This month, three Anchor Bible volumes are free or deeply discounted from Logos Bible software:
The Anchor Bible series is itself also on sale for 50% off. For those interested in purchasing the series, it seems the recommended method is to take advantage of the individual volume discounts for this month and then let dynamic pricing apply to the balance of the series in a separate order.
The free book of the month from Logos Bible Software is David Garland’s commentary on Mark in the NIV Application Commentary series. The NIVAC series takes as its point of departure the observation that
most Bible commentaries take us on a one-way trip from the twentieth century to the first century. But they leave us there, assuming that we can somehow make the return journey on our own. In other words, they focus on the original meaning of the passage but don’t discuss its contemporary application. The information they offer is valuable — but the job is only half done! The NIV Application Commentary Series helps us with both halves of the interpretive task. This new and unique series shows readers how to bring an ancient message into a modern context. It explains not only what the Bible means but also how it can speak powerfully today.
Companion discounts include additional NIVAC volumes by John Walton (Job) and Scot McKnight (1 Peter). For additional information or to order, see the Logos website.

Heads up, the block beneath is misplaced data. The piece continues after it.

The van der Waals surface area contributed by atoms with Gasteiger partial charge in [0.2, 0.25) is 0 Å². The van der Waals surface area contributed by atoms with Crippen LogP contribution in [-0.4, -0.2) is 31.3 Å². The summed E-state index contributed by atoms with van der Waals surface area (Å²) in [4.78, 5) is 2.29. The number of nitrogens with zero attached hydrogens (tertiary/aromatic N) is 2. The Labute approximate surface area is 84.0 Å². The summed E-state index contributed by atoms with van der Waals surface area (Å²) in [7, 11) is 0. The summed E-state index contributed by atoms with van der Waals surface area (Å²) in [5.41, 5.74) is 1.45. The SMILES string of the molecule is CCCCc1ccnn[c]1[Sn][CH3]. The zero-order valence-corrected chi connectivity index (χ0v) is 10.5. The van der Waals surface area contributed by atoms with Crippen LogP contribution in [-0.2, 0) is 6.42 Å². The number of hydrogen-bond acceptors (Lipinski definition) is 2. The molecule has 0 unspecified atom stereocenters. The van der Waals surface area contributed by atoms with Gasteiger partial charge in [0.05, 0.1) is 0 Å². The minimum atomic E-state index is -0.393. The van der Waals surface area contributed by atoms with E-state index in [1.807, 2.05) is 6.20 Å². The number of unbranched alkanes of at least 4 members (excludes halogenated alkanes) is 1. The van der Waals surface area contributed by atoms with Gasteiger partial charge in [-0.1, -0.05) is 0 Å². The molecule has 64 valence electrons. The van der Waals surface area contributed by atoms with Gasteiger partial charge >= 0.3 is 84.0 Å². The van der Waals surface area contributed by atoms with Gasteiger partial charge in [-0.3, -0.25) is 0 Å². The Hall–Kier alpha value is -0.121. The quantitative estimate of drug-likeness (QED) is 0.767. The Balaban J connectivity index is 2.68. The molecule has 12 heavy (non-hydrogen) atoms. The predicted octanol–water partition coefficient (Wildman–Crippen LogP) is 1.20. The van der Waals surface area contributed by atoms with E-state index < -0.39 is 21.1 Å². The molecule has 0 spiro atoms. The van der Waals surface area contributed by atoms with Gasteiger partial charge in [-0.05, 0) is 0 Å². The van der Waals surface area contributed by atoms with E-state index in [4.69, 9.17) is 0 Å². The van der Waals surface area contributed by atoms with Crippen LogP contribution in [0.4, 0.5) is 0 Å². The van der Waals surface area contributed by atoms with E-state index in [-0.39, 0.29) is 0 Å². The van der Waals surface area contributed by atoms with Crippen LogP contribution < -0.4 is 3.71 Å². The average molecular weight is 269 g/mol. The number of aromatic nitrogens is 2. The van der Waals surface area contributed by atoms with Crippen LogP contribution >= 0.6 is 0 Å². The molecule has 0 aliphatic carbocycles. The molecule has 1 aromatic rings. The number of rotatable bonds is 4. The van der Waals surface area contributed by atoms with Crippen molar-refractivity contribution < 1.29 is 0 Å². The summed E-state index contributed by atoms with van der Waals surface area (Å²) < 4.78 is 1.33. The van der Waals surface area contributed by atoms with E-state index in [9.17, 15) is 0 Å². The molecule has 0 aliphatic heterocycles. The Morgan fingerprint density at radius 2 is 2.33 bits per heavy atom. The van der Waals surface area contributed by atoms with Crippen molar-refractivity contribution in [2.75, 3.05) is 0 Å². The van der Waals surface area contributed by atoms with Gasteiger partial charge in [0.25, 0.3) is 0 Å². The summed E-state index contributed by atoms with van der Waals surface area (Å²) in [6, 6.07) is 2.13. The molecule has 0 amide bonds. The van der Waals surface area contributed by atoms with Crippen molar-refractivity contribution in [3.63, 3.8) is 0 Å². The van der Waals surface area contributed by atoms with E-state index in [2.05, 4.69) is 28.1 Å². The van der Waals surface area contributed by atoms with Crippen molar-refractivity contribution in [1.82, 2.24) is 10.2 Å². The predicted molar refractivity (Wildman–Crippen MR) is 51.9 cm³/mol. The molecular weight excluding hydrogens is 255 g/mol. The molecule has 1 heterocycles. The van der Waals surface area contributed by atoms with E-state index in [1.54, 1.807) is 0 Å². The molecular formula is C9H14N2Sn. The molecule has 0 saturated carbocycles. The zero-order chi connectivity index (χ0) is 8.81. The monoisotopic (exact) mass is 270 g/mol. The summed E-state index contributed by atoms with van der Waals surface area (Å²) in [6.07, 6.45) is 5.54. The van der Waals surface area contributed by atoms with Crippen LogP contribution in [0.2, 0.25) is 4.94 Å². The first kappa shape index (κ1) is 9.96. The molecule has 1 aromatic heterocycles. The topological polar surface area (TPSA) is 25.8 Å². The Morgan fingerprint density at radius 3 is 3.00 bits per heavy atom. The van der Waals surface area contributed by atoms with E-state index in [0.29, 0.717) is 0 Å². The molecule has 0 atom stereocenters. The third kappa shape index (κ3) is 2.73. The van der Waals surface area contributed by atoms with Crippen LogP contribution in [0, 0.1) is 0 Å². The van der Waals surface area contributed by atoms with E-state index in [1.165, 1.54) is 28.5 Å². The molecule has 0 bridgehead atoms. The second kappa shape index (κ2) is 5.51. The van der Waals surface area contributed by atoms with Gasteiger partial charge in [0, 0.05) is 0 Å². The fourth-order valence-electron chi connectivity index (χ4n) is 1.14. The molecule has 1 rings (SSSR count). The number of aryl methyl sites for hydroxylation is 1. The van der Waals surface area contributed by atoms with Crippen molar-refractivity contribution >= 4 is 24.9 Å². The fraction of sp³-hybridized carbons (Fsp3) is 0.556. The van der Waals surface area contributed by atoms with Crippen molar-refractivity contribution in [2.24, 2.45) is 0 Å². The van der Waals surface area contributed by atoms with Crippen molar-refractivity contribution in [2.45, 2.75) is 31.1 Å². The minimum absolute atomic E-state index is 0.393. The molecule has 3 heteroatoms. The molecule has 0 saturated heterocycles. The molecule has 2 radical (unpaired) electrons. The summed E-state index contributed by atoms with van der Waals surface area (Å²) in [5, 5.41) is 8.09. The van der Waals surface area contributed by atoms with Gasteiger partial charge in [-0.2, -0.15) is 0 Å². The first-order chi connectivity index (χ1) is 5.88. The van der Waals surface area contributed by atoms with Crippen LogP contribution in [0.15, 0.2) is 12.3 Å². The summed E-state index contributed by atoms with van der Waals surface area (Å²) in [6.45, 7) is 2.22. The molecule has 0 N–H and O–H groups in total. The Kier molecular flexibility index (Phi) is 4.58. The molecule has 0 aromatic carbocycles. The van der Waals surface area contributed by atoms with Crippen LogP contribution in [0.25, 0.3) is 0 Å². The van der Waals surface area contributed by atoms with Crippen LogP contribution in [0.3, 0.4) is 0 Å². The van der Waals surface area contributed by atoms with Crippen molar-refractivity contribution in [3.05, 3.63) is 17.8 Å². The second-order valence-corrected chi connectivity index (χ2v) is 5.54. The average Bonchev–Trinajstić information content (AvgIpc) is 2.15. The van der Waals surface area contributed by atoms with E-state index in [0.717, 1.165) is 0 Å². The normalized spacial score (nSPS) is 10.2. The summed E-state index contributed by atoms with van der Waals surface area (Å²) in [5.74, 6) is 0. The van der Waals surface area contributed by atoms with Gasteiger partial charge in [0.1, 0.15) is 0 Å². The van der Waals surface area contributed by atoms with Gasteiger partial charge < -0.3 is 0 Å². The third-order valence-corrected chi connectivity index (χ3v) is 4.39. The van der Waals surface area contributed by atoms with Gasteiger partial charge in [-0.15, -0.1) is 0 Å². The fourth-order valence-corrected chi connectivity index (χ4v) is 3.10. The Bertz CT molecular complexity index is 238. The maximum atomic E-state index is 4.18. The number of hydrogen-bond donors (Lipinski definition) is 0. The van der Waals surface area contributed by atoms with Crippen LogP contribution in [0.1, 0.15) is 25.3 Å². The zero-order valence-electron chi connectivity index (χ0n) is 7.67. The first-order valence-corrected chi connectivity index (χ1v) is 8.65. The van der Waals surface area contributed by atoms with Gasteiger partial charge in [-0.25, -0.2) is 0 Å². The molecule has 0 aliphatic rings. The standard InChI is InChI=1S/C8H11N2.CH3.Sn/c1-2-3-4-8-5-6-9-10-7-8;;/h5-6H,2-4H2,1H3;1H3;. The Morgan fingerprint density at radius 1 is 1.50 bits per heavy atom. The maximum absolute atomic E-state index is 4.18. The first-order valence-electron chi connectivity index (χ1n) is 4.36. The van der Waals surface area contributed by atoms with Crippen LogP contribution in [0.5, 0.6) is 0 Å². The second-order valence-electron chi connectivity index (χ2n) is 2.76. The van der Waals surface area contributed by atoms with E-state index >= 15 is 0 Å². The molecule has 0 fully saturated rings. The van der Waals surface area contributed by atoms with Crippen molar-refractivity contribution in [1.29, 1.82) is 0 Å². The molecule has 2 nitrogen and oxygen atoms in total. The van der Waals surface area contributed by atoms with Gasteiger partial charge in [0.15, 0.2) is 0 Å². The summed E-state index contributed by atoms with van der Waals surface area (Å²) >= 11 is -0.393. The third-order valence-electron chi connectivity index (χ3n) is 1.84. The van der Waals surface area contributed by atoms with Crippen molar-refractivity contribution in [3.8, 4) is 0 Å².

In addition to special offers around John Frame’s Salvation belongs to the Lord, Faithlife has some other noteworthy deals this month:
- Irenaeus, Against Heresies, trans. Alexander Roberts and W. H. Rambaut, is free via Verbum.
- Irenaeus, Demonstration of Apostolic Preaching, trans. J. Armitage Robinson, is $0.99 via Verbum as a companion deal to Irenaeus’s Against Heresies.
- Via mobile ed, the Logos Pro Team has made available for free “a case study on Jonah 1:1-16, [through which] you’ll learn to Observe, Interpret, and Apply the Bible, an efficient and rewarding method you can use with any passage of Scripture.”
At Logos Bible Software, this month’s free book is John Frame’s Salvation Belongs to the Lord: An Introduction to Systematic Theology (P&R, 2006). According to the book’s blurb,
Beginning students of theology and church leaders looking for a theological refresher or teaching tool will welcome this remarkably clear introduction to the doctrines of Scripture. In an almost conversational style, Salvation Belongs to the Lord explores all the major biblical truths, explains key terms of systematic theology, and reflects on their implications and connections under the lordship of Christ.
This month’s $1.99 companion volume is Brian Vickers’s Justification by Grace through Faith: Finding Freedom from Legalism, Lawlessness, Pride, and Despair (P&R, 2013).
HT: Tyler Smith
Noteworthy freebies from Faithlife this month include:
For April, Logos Bible Software’s “free book of the month” and discounted companion focus on Scripture in its cultural contexts.